It is interesting to note that the concept and lifestyle implications of natural and organic products in general have allowed niche retailers in the segment to expand. Whole Foods Market, a retailer of natural and organic foods, added Save Your World’s Save Your Skin brand exfoliating soaps, body lotions and shower gels to its Midwest store shelves. Founded in 2006, Save Your World markets all natural, handcrafted personal care product lines that feature biodegradable raw materials and recycled or recyclable packaging. “A company that shares our values, like Save Your World, fits in perfectly in the Whole Foods Market culture,” said Noelle Wagner, midwest regional Whole Body coordinator, Whole Foods, in a press release announcing the addition.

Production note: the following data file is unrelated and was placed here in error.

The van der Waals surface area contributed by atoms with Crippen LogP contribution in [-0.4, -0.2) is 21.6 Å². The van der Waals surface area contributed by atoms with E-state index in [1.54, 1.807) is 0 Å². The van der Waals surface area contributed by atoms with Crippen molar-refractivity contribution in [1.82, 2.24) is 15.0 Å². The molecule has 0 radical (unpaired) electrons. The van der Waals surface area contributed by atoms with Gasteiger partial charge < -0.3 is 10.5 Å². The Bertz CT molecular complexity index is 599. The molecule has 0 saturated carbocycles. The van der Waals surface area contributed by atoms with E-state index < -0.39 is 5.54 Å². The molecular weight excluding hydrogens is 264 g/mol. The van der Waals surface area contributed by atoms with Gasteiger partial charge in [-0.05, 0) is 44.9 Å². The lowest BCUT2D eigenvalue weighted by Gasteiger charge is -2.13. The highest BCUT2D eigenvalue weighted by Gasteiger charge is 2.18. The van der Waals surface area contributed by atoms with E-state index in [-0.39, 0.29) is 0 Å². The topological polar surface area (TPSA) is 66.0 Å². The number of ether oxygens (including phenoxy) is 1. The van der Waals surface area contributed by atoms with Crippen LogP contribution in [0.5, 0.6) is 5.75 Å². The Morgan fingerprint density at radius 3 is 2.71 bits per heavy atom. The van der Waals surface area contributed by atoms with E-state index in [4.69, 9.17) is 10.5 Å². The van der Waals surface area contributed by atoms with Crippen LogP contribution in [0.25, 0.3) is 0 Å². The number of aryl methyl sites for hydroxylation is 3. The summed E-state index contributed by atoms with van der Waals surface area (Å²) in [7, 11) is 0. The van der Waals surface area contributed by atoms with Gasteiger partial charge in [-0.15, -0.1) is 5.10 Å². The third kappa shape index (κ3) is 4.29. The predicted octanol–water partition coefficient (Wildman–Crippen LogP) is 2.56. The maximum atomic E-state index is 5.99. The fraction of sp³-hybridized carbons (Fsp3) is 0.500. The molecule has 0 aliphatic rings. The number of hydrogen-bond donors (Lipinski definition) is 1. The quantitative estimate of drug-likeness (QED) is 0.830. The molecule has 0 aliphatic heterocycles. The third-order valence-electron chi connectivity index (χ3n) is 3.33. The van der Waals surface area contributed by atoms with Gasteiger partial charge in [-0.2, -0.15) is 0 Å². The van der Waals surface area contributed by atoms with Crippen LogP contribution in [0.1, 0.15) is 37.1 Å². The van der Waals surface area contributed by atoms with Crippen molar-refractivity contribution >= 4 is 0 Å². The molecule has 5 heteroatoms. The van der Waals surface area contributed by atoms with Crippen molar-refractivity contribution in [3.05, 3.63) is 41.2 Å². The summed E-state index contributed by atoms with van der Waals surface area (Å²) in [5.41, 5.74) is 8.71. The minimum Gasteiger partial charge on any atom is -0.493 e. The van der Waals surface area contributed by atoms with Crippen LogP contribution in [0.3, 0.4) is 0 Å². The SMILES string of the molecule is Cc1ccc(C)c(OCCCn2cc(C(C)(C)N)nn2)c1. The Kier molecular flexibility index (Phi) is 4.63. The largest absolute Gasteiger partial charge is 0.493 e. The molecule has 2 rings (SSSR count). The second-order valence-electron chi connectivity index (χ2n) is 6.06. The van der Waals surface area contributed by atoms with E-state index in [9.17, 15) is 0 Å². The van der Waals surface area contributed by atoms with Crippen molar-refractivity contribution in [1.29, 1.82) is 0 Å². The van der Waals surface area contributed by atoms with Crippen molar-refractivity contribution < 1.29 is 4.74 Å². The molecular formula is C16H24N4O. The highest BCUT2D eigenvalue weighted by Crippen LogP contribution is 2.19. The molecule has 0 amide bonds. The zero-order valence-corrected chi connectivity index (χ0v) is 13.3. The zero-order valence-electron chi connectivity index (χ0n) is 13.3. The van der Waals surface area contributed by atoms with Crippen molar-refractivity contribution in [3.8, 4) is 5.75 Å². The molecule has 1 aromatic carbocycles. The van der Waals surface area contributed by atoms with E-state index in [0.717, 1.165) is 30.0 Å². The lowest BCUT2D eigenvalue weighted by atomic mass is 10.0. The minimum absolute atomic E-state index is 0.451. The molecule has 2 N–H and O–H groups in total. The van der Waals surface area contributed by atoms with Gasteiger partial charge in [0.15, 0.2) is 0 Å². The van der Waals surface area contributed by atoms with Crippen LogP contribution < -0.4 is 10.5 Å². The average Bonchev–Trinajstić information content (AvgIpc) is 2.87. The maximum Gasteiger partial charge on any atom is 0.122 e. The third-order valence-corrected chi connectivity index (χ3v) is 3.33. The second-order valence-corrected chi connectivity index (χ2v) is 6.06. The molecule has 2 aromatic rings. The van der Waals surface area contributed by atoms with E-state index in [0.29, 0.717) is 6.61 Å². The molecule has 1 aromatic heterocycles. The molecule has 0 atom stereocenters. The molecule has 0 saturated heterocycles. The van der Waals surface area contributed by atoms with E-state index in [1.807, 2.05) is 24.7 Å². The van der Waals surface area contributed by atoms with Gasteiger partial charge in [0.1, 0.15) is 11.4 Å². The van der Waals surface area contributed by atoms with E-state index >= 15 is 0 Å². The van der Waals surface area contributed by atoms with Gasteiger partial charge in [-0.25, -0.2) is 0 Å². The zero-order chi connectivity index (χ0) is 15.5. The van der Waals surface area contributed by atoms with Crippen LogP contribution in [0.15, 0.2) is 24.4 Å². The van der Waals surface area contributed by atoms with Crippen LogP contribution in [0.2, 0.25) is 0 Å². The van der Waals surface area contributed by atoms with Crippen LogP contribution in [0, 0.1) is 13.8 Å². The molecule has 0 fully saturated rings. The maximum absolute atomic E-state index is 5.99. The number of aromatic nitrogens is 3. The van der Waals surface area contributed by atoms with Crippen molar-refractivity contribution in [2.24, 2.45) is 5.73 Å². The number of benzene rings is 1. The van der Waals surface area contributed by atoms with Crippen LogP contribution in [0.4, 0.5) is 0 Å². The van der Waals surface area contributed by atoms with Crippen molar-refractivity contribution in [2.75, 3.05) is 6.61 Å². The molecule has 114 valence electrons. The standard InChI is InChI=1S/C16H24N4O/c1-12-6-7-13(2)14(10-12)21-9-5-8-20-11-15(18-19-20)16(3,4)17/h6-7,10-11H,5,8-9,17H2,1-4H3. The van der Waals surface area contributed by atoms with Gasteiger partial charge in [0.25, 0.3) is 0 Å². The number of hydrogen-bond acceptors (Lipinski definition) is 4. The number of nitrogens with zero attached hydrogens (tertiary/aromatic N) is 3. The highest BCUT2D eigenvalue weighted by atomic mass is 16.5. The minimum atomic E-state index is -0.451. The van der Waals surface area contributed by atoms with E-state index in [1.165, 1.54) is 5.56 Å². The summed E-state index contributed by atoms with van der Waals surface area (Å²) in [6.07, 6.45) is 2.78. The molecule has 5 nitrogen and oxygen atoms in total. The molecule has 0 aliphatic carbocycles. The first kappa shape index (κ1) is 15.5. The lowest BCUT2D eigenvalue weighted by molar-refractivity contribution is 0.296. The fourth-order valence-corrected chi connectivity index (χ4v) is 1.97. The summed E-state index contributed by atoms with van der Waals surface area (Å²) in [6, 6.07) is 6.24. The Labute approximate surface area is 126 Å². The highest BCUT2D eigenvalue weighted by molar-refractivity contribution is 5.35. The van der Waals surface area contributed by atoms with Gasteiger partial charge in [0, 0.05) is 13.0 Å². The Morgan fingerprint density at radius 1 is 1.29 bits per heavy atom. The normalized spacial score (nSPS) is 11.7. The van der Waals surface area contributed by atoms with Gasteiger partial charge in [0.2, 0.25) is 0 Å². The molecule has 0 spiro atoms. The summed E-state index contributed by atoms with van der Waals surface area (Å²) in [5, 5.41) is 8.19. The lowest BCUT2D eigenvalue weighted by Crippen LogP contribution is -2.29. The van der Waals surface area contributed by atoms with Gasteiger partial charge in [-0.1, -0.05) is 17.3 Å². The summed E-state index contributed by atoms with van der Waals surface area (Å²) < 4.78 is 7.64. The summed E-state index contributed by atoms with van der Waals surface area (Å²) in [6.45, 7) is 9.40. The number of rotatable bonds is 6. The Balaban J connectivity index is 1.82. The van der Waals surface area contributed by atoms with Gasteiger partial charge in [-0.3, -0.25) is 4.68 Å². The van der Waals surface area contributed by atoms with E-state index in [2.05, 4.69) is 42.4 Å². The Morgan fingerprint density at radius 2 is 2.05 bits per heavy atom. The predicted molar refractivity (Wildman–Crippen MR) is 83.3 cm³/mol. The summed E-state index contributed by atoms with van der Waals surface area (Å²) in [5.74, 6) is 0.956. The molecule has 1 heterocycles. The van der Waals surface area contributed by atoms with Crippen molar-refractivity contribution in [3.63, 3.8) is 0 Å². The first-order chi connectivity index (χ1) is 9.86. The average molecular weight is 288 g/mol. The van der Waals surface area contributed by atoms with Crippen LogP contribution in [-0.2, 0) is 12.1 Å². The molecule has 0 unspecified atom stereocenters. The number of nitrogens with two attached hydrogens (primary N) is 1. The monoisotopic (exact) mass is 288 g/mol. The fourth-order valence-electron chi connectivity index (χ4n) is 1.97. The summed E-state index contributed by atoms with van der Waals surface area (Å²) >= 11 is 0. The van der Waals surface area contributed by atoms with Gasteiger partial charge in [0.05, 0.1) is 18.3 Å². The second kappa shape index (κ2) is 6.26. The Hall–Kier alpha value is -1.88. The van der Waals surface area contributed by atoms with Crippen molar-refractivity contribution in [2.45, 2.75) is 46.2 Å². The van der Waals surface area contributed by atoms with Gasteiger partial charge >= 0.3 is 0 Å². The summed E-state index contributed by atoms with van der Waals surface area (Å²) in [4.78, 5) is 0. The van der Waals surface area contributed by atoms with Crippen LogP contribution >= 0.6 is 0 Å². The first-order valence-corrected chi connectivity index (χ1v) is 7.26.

For retailers across the board, however, the sales growth and potential from the success of natural and organic products across channels has not completely offset economic concerns negatively impacting retail sales. The National Retail Federation forecast that 2007 holiday season sales would only rise 4.0% to $474.5 billion, below the 10-year average of 4.8%, to be the slowest holiday sales growth since 2002, when sales rose 1.3%. The concerns that affect retail sales are also particularly felt by low to middle income consumers, the primary target for many mass retailers and discounters, and the channels cited by market data firms as significant players in the sales growth of natural and organic products.